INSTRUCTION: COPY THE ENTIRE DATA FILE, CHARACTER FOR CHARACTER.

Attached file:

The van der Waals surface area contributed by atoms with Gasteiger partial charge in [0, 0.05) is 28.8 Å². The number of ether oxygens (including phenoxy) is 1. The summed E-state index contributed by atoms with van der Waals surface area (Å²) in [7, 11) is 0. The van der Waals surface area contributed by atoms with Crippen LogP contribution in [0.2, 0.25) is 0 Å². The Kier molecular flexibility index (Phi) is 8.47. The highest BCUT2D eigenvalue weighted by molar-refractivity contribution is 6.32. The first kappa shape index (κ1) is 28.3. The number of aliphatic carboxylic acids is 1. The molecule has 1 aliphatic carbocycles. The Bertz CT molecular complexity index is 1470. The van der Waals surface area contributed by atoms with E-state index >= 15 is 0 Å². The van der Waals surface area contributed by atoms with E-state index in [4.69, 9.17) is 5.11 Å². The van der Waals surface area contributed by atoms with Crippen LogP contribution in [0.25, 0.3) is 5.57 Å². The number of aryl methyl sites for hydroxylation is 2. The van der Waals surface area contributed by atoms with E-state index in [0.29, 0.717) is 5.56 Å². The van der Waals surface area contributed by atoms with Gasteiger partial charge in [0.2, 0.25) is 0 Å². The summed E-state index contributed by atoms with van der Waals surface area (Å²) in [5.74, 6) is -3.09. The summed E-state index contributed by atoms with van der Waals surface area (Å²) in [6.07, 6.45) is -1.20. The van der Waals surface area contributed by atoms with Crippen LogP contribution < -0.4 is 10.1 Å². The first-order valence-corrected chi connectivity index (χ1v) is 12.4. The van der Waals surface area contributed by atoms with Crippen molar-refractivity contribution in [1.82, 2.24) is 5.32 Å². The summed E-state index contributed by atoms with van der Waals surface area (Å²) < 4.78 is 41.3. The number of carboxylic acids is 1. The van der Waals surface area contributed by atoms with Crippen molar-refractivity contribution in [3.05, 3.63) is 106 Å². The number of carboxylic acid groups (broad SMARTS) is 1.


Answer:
The van der Waals surface area contributed by atoms with Gasteiger partial charge in [0, 0.05) is 28.8 Å². The number of ether oxygens (including phenoxy) is 1. The summed E-state index contributed by atoms with van der Waals surface area (Å²) in [7, 11) is 0. The van der Waals surface area contributed by atoms with Crippen LogP contribution in [0.2, 0.25) is 0 Å². The Kier molecular flexibility index (Phi) is 8.47. The highest BCUT2D eigenvalue weighted by molar-refractivity contribution is 6.32. The first kappa shape index (κ1) is 28.3. The number of aliphatic carboxylic acids is 1. The molecule has 1 aliphatic carbocycles. The Bertz CT molecular complexity index is 1470. The van der Waals surface area contributed by atoms with E-state index >= 15 is 0 Å². The van der Waals surface area contributed by atoms with E-state index in [4.69, 9.17) is 5.11 Å². The van der Waals surface area contributed by atoms with Crippen LogP contribution in [0.25, 0.3) is 5.57 Å². The number of aryl methyl sites for hydroxylation is 2. The van der Waals surface area contributed by atoms with E-state index in [0.29, 0.717) is 5.56 Å². The van der Waals surface area contributed by atoms with Gasteiger partial charge in [0.2, 0.25) is 0 Å². The summed E-state index contributed by atoms with van der Waals surface area (Å²) in [5.74, 6) is -3.09. The summed E-state index contributed by atoms with van der Waals surface area (Å²) in [6.07, 6.45) is -1.20. The van der Waals surface area contributed by atoms with Crippen LogP contribution < -0.4 is 10.1 Å². The first-order valence-corrected chi connectivity index (χ1v) is 12.4. The van der Waals surface area contributed by atoms with Crippen molar-refractivity contribution in [1.82, 2.24) is 5.32 Å². The summed E-state index contributed by atoms with van der Waals surface area (Å²) < 4.78 is 41.3. The number of carboxylic acids is 1. The van der Waals surface area contributed by atoms with Crippen molar-refractivity contribution in [3.05, 3.63) is 106 Å². The number of carboxylic acid groups (broad SMARTS) is 1.